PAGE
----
1491: New Revelations of the Americas Before Columbus

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Vintage Books, 2006 - 541 páginas

In this groundbreaking work of science, history, and archaeology, Charles C. Mann radically alters our understanding of the Americas before the arrival of Columbus in 1492.

Contrary to what so many Americans learn in school, the pre-Columbian Indians were not sparsely settled in a pristine wilderness; rather, there were huge numbers of Indians who actively molded and influenced the land around them. The astonishing Aztec capital of Tenochtitlan had running water and immaculately clean streets, and was larger than any contemporary European city. Mexican cultures created corn in a specialized breeding process that it has been called man's first feat of genetic engineering. Indeed, Indians were not living lightly on the land but were landscaping and manipulating their world in ways that we are only now beginning to understand. Challenging and surprising, this a transformative new look at a rich and fascinating world we only thought we knew.

 

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Review: 1491: New Revelations of the Americas Before Columbus

Procura do Utilizador  - Thomas - Goodreads

I thought this was a really excellent book, it reminded me a little of Guns, Germs, and Steel: The Fates of Human Societies but I think I liked it better actually. Mann really gets into what the ... Ler crítica na íntegra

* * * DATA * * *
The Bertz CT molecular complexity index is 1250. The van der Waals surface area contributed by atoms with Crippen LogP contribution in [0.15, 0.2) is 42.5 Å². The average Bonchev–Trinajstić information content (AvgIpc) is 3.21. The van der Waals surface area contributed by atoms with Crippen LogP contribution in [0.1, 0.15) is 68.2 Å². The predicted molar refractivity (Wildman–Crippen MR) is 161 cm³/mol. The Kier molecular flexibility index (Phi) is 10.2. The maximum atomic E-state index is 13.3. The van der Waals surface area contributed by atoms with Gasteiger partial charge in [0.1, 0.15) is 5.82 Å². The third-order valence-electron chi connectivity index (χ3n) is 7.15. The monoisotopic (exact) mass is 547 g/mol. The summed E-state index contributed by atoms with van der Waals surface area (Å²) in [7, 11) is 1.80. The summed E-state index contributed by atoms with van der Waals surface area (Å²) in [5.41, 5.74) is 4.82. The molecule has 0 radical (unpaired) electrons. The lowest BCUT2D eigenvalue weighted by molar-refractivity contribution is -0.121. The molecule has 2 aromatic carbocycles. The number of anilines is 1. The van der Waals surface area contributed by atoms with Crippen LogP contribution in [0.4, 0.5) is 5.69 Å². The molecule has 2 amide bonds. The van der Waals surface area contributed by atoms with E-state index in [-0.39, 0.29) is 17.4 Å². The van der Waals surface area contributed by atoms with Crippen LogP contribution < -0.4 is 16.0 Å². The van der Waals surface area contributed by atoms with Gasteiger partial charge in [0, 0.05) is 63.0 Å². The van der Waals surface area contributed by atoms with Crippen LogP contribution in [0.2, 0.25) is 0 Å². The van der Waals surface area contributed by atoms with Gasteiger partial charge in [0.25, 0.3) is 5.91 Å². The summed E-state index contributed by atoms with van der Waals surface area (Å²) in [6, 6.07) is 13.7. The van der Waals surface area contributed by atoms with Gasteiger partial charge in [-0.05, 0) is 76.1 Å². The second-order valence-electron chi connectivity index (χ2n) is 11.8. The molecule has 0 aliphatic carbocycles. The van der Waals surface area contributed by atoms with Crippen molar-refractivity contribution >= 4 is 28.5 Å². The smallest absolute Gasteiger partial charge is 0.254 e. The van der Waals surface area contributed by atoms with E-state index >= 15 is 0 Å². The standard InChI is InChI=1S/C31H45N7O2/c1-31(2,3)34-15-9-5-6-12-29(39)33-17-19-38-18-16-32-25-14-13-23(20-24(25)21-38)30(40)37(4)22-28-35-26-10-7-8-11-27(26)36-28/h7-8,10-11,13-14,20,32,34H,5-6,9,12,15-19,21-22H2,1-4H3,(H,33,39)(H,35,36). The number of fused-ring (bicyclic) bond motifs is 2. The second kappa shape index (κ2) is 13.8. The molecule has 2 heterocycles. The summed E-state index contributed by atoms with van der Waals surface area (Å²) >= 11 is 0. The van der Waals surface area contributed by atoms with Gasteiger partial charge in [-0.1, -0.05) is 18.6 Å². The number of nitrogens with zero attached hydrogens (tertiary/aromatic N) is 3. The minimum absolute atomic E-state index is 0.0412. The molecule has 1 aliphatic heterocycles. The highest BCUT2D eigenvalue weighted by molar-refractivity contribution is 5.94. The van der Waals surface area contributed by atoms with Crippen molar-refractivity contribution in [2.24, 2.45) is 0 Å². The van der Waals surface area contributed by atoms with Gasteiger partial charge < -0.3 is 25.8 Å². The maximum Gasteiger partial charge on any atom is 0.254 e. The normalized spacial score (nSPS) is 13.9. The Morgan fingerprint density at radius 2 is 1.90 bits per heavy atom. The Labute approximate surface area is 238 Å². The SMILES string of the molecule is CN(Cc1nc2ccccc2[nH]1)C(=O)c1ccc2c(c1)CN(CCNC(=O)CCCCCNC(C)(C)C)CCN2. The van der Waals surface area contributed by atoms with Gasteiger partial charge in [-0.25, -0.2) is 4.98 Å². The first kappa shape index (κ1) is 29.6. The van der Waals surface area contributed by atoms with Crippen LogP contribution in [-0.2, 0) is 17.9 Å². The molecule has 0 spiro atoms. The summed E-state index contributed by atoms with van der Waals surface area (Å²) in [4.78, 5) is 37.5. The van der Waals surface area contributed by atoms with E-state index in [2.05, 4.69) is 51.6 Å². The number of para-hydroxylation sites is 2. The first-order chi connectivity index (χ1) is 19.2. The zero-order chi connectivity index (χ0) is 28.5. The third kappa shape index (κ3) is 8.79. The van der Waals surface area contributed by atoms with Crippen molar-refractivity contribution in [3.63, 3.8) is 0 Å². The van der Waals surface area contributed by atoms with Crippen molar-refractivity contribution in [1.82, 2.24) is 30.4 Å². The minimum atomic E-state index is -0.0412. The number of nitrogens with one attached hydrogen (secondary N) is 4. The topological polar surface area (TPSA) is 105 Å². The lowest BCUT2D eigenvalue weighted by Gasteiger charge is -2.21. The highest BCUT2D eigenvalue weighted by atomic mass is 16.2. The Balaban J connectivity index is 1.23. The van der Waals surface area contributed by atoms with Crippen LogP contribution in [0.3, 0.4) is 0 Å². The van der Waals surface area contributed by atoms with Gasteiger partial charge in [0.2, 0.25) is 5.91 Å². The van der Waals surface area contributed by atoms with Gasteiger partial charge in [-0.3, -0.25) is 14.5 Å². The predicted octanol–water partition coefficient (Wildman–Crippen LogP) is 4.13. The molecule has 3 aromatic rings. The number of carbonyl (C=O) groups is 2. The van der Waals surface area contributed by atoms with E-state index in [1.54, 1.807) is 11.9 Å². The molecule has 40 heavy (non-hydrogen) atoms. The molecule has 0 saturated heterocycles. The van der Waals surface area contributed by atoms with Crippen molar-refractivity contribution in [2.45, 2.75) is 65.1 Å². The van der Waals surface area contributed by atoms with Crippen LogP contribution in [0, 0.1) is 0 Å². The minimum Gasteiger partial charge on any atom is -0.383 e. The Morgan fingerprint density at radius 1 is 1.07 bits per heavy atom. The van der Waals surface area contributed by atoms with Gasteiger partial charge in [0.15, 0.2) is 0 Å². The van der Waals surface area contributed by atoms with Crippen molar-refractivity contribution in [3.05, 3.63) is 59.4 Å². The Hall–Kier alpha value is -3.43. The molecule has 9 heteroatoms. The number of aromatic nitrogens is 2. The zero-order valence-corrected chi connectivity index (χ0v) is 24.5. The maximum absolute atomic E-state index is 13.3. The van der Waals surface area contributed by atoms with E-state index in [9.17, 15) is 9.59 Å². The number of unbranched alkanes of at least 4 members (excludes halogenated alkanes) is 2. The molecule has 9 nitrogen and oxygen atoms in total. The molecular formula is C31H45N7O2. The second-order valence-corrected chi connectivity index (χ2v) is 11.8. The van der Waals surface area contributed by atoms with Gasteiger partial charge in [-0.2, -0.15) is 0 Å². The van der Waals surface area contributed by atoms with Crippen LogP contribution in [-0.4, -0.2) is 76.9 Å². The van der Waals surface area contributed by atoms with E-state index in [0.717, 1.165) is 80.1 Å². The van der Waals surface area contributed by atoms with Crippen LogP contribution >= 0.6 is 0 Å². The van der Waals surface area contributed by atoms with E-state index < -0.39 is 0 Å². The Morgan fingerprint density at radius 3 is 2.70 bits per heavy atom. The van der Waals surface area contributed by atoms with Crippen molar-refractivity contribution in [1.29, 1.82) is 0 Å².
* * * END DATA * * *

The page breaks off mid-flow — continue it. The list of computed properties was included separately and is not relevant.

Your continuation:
Review: 1491: New Revelations of the Americas Before Columbus

Procura do Utilizador  - Al - Goodreads

The author presents very interesting evidence about the state of the 'New World' prior to the entry of the Europeans in 1492 and thereafter. He presents significant data that contradicts much of what has been written in the past. Ler crítica na íntegra

Índice

A View from Above
3
Why Billington Survived
35
In the Land of Four Quarters
71
Pleistocene Wars
155
Cotton or Anchovies and Maize Tales of
197
Made in America
277
The Great Law of Peace
379
Acknowledgments
415
io The Artificial Wilderness 360
466
Bibliography
471
Index
533
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Acerca do autor (2006)

Charles C. Mann is a correspondent for Science and The Atlantic Monthly, and has co-written four previous books including Noah's Choice: The Future of Endangered Species and The Second Creation. A three-time National Magazine Award finalist, he has won awards from the American Bar Association, the Margaret Sanger Foundation, the American Institute of Physics, and the Alfred P. Sloan Foundation, among others. His writing was twice selected for both The Best American Science Writing and The Best American Science and Nature Writing. He lives with his wife and their children in Amherst, Massachusetts.

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